Once a Terrorist…

From the March-April 2000 Trumpet Print Edition

Do leopards change their spots? Is it fair to imply, once a terrorist, always a terrorist?

There is rising concern in Britain at the effects of the prisoner early release program negotiated as part of the 1998 Northern Ireland “Good Friday Agreement.” Over 300 prisoners, previously indicted for terrorist crimes in Northern Ireland, have now been released through this program. However, early indications are that many of these ex-prisoners have not become ex-terrorists.

Authorities are increasingly being forced to return some of these terrorists to jail due to criminal offenses committed since their release. Still others presently await trial for crimes ranging from the assault of police officers, grievous bodily harm, armed robbery and drug offenses.

In their utter naïveté, those who drafted the terms of the early release program had sought to convince the public that terrorists granted release would accept the conditions of not supporting banned organizations, nor be involved in the “commission, preparation or instigation of acts of terrorism connected with the affairs of Northern Ireland.” Prisoners undergoing early release are also supposed to subscribe to a condition of not becoming a danger to the public.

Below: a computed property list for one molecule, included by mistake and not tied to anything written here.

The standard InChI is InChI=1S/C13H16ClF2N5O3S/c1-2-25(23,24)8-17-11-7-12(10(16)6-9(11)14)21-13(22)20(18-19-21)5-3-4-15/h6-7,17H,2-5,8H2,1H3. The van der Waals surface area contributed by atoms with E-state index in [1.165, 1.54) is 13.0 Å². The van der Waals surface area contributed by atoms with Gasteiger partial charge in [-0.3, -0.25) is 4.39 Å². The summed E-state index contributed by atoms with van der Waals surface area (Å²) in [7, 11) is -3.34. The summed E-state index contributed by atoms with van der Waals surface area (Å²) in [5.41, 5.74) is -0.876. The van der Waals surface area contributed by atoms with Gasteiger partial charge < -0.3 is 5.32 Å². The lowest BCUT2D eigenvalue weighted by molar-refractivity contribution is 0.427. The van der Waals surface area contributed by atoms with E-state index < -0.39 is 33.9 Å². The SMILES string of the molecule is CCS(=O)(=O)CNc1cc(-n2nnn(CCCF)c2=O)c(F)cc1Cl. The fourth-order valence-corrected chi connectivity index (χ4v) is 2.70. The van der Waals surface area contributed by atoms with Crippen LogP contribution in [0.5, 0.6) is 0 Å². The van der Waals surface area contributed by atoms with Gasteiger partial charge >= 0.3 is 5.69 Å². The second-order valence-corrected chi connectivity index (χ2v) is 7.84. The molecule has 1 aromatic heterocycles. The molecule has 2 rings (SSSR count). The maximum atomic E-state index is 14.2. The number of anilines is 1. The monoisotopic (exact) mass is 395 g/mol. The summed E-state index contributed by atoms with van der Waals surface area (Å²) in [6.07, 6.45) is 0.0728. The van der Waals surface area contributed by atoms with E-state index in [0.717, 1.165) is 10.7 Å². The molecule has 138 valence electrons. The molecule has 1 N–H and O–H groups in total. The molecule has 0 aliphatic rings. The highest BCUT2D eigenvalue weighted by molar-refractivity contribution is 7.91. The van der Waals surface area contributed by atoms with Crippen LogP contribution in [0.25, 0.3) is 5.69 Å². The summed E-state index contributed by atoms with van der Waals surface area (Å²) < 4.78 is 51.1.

As each month goes by, it becomes increasingly evident that many of these prisoners are simply returning to their old ways or have taken up residence in Britain deployed within the ira structure waiting for the call to violence. The Conservative Northern Ireland spokesman, Andrew Mackay, recently stated: “It has already been clear that many of those released early have not renounced violence or crime.” The negotiators of the Good Friday agreement, through their endorsement of the prisoners early release scheme, have simply tossed a terrorist time bomb back into Northern Ireland and the British community.